Complaining is the sort of thing that I could quite imagine would result in them coming over daily every half hour from 9pm to 9am so close to the complainers house you can see the pilot mooning from the cockpit from your upstairs window, and with such such an engine roar every tile on your roof lifts for a couple of seconds…
We live only 40km from Landiviseau which is the location of the main base for the naval air arm supporting the Charles de Gaulle nuclear aircraft carrier…whilst being home based in Toulon it is maintained in nearby Brest and as the operationally embarked aircraft regularly rotate we see and hear, but at an unobtrusive height, the Rafale M flying into the base…but thankfully very rarely outside normal working hours!
We got more noise from the Embraer Tucanos of No1 FTS and then BFJT base at Linton on Ouse (now closed) near York which resembled angry bees continually buzzing about below 1,000 ft flown by rookies who often forget they shouldn’t be flying directly above near by villages.
At least a fast jet is a quick roar then over!
2 that go over my house several nights a week sound like lumbering old military aircraft or freight engines - but actually they’re Dreamliners (Boeing 787 highly modern) of Virgin Atlantic hauling freight to Africa. (they’re on flightradar24 app which military aircraft are not).
Despite what Graham says it’s a bit “off” to have this repeatedly at those hours. I would have a friendly word with your local mairie and ask if they have a contact chez the military. I wouldn’t even mind asking at the base or finding out if there is a community association located near the base you could work through.
I am sure Graham is right though formal methods won’t work. It’s a case of getting a polite request to try and get some variation to away from your house a bit of the time if someone there is kind enough
I had lunch once in Limoges airport when flying back to the UK from Deux Sevres. All I can say is that I hope and pray every day that all airports around the world would one day be able to serve food that matches the superb food I had there, and all at a reasonable price. Hell would freeze over before then.
Back in the day, the airport building resembled a large garden shed , then it progressed to a tent, and then to the modern terminal it is now. I too have had the very pleasant experience of eating “upstairs” there
There’s certainly a thing about restaurants associated with airfields in France (and Belgium).
They are generally exceptional!
Not only flyers use them but the local community too. That was certainly my experience flying regularly into the likes of Le Touquet, Calais, Charleroi and Ostend to name but a few.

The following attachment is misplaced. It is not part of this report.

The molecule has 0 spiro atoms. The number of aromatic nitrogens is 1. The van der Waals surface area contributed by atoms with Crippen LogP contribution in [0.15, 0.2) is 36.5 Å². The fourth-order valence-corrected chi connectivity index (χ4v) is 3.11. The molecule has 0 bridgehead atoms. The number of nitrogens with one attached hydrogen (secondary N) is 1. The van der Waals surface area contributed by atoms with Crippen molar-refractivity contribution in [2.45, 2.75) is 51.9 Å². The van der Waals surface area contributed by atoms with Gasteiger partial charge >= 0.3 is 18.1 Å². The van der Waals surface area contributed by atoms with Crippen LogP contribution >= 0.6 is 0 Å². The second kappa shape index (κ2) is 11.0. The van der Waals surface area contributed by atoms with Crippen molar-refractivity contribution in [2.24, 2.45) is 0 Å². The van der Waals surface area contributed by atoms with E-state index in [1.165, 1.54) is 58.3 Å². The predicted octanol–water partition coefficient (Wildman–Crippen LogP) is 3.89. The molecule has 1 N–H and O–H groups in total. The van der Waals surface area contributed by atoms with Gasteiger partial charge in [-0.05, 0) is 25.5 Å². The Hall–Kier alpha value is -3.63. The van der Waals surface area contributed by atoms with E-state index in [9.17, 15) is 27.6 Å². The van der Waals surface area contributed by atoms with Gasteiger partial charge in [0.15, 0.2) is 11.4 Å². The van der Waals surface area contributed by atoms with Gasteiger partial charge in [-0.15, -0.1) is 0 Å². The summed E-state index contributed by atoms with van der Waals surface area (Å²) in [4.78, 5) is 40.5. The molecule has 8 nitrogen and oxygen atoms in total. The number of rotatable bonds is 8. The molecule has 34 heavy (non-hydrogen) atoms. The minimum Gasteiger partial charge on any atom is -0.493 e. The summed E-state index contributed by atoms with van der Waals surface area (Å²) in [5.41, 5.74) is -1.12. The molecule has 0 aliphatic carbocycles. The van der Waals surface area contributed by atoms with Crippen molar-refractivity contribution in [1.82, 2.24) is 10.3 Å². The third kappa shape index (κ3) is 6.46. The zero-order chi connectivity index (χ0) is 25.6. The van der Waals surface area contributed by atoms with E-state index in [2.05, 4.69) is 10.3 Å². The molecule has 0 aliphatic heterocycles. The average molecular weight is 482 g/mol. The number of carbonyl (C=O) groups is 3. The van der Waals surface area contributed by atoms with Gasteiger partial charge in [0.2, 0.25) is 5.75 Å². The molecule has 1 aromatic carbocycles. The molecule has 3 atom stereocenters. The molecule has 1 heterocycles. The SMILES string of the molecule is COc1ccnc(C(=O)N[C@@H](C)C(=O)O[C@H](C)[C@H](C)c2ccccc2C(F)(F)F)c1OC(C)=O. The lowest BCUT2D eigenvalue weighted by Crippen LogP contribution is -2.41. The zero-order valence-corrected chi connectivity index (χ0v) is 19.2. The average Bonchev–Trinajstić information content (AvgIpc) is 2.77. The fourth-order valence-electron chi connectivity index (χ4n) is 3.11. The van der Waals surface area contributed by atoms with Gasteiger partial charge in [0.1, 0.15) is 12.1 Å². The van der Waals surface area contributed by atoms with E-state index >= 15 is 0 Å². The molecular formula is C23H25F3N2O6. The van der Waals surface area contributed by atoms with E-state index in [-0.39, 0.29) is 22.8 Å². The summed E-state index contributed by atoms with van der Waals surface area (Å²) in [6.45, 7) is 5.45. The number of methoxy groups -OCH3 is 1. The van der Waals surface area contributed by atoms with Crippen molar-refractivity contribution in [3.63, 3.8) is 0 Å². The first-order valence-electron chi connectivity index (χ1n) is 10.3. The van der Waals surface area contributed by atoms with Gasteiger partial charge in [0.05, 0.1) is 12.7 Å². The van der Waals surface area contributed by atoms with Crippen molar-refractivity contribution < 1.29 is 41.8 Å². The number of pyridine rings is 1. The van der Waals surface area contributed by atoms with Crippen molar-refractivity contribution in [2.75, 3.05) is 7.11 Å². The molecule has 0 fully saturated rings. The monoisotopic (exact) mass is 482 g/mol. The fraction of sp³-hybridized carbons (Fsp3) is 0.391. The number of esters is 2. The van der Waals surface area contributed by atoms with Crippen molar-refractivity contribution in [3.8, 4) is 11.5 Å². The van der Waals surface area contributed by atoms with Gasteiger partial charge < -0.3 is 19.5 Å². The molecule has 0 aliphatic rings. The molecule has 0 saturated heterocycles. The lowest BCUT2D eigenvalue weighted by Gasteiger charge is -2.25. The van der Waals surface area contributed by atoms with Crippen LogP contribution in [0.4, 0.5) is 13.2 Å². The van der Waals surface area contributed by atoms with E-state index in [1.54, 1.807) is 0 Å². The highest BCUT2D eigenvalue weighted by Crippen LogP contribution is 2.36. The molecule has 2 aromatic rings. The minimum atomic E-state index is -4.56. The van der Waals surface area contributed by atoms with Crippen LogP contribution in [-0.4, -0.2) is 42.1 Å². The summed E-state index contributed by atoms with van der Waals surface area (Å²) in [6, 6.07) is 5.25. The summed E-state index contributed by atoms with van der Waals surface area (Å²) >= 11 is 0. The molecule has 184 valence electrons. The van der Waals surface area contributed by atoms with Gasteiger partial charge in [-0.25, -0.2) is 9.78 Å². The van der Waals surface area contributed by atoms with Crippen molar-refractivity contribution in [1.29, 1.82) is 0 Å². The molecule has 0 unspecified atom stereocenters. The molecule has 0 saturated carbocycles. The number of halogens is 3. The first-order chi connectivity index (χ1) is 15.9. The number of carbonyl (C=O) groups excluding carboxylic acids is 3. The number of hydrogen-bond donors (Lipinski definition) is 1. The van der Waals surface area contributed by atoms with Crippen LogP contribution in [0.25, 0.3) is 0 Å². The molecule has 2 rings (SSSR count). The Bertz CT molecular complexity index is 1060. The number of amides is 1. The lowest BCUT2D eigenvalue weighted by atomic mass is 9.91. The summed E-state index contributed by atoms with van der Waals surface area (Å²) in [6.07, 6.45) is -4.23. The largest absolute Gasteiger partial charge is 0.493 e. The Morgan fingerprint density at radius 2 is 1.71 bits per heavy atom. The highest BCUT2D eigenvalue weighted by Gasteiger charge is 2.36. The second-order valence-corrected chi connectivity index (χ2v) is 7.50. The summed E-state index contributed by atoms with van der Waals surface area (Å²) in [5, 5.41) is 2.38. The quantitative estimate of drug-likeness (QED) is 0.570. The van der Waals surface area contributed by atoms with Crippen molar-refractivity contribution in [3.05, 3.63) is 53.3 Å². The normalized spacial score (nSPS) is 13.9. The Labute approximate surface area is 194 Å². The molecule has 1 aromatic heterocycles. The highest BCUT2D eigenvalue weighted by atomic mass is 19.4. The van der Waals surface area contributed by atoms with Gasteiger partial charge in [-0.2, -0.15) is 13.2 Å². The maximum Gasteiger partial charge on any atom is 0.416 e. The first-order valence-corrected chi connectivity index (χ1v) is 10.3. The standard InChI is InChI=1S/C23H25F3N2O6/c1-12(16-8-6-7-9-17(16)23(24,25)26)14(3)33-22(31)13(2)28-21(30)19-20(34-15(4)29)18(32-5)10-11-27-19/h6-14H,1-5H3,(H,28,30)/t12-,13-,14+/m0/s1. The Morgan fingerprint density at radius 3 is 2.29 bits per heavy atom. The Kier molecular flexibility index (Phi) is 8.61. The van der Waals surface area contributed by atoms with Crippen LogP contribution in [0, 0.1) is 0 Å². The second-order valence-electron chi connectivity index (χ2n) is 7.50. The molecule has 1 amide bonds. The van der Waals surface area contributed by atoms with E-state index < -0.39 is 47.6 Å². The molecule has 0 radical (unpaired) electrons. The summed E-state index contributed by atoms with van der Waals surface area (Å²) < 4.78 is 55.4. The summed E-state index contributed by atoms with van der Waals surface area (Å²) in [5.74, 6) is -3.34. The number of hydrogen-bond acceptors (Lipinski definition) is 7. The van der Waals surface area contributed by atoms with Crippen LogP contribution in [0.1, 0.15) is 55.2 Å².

One of my favourites was Abbeville - an old wartime airfield where the officers accomodation had been turned into a splendid motel - right on the airfield!
We could fly in, park the plane virtually in front of our room for the night and eat very well in the restaurant - steak tartare was my favourite - and escargot as a starter! delicious…
Good story Mark. I guess the military in France regarde eating with the same respect and enthusiasm as the civilian population.
There’s an airfield in Fayance which has a nice little resto for lunch which we pop over to every now and then. The airfield is mostly used for gliding so the most one generally sees at lunchtime is the odd planeur being tugged aloft. On one occasion however a whacking great camouflaged helicopter came thundering out of nowhere and plonked down on the grass. The crew, about five of them If I remember correctly, emerged, looking somewhat like Neil Armstrong descending from the Lunar Module, and wandered over to the resto. They had an excellent lunch (don’t know if it included wine) and then off they went. The staff didn’t seem surprised to see them so perhaps it’s a regular occurrence.
We get what I would call exciting noise from the occasional military jet. Never had it at night thank goodness! Flights from UK airports to Barcelona and the Balearics provide a more annoying background noise. There have been less than usual this year though.
the maxim is 8 hours between throttle and bottle but 24 hours is best.
At my flying club the guidance was throttle to bottle: 10 minutes. Bottle to throttle: 24 hours
assuming of course, that you weren’t P1 flying the return sector
Well that was the CFI’s approach
aye… but then the CFI would be free to visit the bar whilst the student is putting the aircraft to bed and tying it down
My eyes were only halfway along your text sentence before they were drawn to the picture below. It was some minutes before I could complete the reading of the sentences. So funny.
It’s the way I tell 'em
I was in Abbeville visiting friends 3 weeks ago and we ate in the restaurant. Absolutely exceptional food and company. Also as a flyer, there are transit routes for military aircraft which run over the charente. The transit height is from 300 ft upwards to 6000 ft. The pilots rarely go below 1000 ft agl . They vary from 5 miles to 10 miles wide. As has been said “Jet noise is the noise of freedom” if all else fails wear earplugs.
You nicked my first solo piccy
Two mirages just scraped the roof as i write this.
And for a flyer, a wonderful view of the field both from inside and the terrace outside… just love the place.
we got them a few seconds later
Their cousins were out here in the Clunysois, never seen them so low and right over our roof.